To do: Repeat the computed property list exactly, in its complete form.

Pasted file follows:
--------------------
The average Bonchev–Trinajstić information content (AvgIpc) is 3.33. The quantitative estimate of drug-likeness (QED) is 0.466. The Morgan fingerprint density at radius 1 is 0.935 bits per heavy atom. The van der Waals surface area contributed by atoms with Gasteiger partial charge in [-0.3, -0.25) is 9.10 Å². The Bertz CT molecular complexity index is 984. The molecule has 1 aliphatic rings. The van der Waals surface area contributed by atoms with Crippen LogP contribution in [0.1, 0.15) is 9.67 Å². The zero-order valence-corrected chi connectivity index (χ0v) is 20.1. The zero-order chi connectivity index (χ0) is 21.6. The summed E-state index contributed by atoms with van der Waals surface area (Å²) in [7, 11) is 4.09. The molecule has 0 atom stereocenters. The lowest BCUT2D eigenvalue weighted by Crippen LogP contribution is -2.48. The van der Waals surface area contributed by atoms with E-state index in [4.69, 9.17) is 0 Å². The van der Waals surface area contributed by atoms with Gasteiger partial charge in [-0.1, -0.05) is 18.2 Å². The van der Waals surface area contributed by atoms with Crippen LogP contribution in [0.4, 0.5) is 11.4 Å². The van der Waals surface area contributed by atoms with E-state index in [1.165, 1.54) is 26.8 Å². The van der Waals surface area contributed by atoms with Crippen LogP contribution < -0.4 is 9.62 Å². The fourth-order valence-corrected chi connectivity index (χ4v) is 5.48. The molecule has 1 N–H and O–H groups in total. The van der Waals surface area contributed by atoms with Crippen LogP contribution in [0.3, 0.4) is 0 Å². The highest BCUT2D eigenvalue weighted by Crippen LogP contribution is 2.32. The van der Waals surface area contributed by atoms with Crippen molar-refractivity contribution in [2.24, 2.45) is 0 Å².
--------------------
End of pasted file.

The average Bonchev–Trinajstić information content (AvgIpc) is 3.33. The quantitative estimate of drug-likeness (QED) is 0.466. The Morgan fingerprint density at radius 1 is 0.935 bits per heavy atom. The van der Waals surface area contributed by atoms with Gasteiger partial charge in [-0.3, -0.25) is 9.10 Å². The Bertz CT molecular complexity index is 984. The molecule has 1 aliphatic rings. The van der Waals surface area contributed by atoms with Crippen LogP contribution in [0.1, 0.15) is 9.67 Å². The zero-order valence-corrected chi connectivity index (χ0v) is 20.1. The zero-order chi connectivity index (χ0) is 21.6. The summed E-state index contributed by atoms with van der Waals surface area (Å²) in [7, 11) is 4.09. The molecule has 0 atom stereocenters. The lowest BCUT2D eigenvalue weighted by Crippen LogP contribution is -2.48. The van der Waals surface area contributed by atoms with E-state index in [4.69, 9.17) is 0 Å². The van der Waals surface area contributed by atoms with Gasteiger partial charge in [-0.1, -0.05) is 18.2 Å². The van der Waals surface area contributed by atoms with Crippen LogP contribution in [0.4, 0.5) is 11.4 Å². The van der Waals surface area contributed by atoms with E-state index in [1.165, 1.54) is 26.8 Å². The van der Waals surface area contributed by atoms with Crippen LogP contribution < -0.4 is 9.62 Å². The fourth-order valence-corrected chi connectivity index (χ4v) is 5.48. The molecule has 1 N–H and O–H groups in total. The van der Waals surface area contributed by atoms with Crippen LogP contribution in [0.3, 0.4) is 0 Å². The highest BCUT2D eigenvalue weighted by Crippen LogP contribution is 2.32. The van der Waals surface area contributed by atoms with Crippen molar-refractivity contribution in [2.24, 2.45) is 0 Å².